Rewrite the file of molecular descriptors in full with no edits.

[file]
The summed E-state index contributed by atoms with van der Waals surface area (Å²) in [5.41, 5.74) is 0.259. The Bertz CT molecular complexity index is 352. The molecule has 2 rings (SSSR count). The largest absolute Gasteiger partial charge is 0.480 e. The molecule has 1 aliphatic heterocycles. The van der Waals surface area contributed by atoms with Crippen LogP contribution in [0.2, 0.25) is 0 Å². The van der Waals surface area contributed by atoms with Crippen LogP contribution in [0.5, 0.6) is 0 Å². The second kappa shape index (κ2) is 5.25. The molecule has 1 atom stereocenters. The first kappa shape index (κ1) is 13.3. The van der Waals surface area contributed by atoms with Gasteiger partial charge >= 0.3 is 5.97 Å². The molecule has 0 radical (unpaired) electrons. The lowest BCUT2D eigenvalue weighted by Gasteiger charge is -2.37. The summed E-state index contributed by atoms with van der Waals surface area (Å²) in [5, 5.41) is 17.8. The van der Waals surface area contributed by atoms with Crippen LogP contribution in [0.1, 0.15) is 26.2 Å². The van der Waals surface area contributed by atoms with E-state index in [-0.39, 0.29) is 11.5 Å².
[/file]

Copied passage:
The summed E-state index contributed by atoms with van der Waals surface area (Å²) in [5.41, 5.74) is 0.259. The Bertz CT molecular complexity index is 352. The molecule has 2 rings (SSSR count). The largest absolute Gasteiger partial charge is 0.480 e. The molecule has 1 aliphatic heterocycles. The van der Waals surface area contributed by atoms with Crippen LogP contribution in [0.2, 0.25) is 0 Å². The van der Waals surface area contributed by atoms with Crippen LogP contribution in [0.5, 0.6) is 0 Å². The second kappa shape index (κ2) is 5.25. The molecule has 1 atom stereocenters. The first kappa shape index (κ1) is 13.3. The van der Waals surface area contributed by atoms with Gasteiger partial charge >= 0.3 is 5.97 Å². The molecule has 0 radical (unpaired) electrons. The lowest BCUT2D eigenvalue weighted by Gasteiger charge is -2.37. The summed E-state index contributed by atoms with van der Waals surface area (Å²) in [5, 5.41) is 17.8. The van der Waals surface area contributed by atoms with Crippen LogP contribution in [0.1, 0.15) is 26.2 Å². The van der Waals surface area contributed by atoms with E-state index in [-0.39, 0.29) is 11.5 Å².